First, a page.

*Case 1 (with different ). *For comparison purposes, we set with different value to demonstrate the effect of on state response. Without loss of generality, we set and , respectively.

*Case 2 ( with zero initial condition). *This scenario will show that the control law proposed in this paper can achieve a better transient performance and disturbance rejection capability over traditional control approach for dynamic positioning system conducted in [11].

*Case 3 (a control design based on existing methods). *Based on the approach in [17] applied for discrete-time system, a control law for dynamic positioning ship with input delay is proposed to illustrate the less conservatism of our designing approach in practical engineering subsequently.

At first, the effectiveness of the control law we designed is confirmed from Figures 1–6. Figure 1 shows the state response of . Obviously, from that curve we can see that the value of is far below the value of in the presence of disturbance as in Figure 2, which means the finite-time full-state feedback controller designed can guarantee the DP system (8) ~ (9) FTB with and have less conservatism, where we set . Meanwhile, the control law can stabilize the dynamic positioning ship with minimum steady-state error in 100s and the control input will be small enough as shown in Figure 6. From Figures 3–5, we can find that all states in DP system are within a small range. As shown in Figures 2–4, the angle and the angular velocity in yaw have changed within 0.1°, which means that the heading of the vessel stays in a fixed direction. Furthermore, the velocities in surge and sway are low enough, which illustrates that assumption 2 is reasonable and it meets the requirement of stabilization control for DP system.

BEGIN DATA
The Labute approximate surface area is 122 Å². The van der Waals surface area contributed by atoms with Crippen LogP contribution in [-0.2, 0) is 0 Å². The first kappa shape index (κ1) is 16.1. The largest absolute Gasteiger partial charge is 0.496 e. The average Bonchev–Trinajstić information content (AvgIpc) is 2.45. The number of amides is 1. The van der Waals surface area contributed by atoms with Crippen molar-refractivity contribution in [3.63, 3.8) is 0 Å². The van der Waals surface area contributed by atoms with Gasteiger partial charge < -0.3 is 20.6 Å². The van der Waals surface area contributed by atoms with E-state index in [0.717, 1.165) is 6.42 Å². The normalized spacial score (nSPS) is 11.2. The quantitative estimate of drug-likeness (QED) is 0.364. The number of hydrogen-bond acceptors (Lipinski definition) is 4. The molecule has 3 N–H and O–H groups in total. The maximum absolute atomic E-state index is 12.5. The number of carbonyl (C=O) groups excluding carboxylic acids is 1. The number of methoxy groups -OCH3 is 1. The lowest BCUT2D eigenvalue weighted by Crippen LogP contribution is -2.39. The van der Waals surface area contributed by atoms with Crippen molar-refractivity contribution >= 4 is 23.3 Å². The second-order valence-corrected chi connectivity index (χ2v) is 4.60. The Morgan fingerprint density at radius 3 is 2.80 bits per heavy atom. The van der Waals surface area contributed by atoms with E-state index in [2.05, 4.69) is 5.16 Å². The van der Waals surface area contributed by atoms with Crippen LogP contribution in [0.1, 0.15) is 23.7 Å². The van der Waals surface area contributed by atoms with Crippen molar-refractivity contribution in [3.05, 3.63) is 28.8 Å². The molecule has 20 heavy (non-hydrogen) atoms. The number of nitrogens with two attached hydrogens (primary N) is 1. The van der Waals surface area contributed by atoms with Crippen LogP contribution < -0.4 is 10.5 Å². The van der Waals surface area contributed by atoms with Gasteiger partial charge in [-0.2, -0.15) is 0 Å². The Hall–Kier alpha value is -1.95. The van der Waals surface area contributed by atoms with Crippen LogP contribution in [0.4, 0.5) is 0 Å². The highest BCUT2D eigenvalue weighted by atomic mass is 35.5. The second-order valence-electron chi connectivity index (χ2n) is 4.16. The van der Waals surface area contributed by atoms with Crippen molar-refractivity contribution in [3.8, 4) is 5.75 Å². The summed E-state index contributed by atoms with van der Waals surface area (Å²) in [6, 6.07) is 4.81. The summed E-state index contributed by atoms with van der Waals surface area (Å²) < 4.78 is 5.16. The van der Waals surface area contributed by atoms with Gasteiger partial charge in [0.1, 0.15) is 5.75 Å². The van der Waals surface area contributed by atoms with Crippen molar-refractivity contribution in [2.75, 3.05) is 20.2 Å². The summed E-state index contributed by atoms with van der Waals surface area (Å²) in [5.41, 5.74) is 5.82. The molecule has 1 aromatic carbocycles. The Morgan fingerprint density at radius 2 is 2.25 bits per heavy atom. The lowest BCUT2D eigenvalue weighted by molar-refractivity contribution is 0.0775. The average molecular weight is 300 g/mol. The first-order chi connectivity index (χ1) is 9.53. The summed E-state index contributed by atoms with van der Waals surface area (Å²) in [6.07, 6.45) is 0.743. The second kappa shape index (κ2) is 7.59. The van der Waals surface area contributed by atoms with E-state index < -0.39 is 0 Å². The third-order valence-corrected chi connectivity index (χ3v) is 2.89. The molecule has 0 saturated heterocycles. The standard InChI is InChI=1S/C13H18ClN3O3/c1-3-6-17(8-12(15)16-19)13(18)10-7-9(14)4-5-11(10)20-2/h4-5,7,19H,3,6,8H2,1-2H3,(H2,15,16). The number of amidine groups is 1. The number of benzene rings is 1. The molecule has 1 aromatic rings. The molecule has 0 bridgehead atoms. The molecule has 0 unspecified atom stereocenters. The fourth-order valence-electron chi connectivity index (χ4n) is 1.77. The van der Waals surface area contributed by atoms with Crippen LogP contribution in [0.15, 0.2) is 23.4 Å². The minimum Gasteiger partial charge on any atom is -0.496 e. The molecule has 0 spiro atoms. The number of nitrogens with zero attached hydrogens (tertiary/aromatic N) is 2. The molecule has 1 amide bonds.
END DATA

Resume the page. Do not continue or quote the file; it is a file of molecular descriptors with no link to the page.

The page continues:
To demonstrate the effect of , state responses of systems with different are exhibited in Figures 7–9. As the value of decreases, the restriction for is more exclusive and the robustness is stronger during preset time interval as in Figures 7 and 8 while the required control input will increase dramatically as in Figure 9. When the time oversteps the preset time interval, all the states can be guaranteed within the given upper bound as before.

As shown in Figures 10–12, the overconservatism of traditional control approach applied in DP ship is solved by the control strategy with nonzero initial condition proposed in this article. As is well known, the classical control law is designed under the so-called worst-case norm while the performance of antidisturbance and transient is sacrificed to some degree. From Figures 10 and 11 we can see that the state response can be controlled in a smaller range and stabilized in a shorter time with a lower overshoot shown in Figure 12. Hence, a conclusion can be drawn that the control law we present can achieve a better disturbance rejection capability and transient performance while the matter of overconservatism can be resolved at the same time.

Simulation results of Theorem 15 and Case 3 are shown in Figures 13 and 14 to show the better performance of the method we proposed. We can find that the controller based on [17] and control approach present in this literature can make all states of system within a small enough region. However, compared with the controller we constructed, the state response has higher overshoot which will affect the control precision and transient performance in practical engineering. Based on the above simulation results, the developed controller can achieve a higher accuracy and lower overshoot, which means that it is less conservative in comparison with existing result.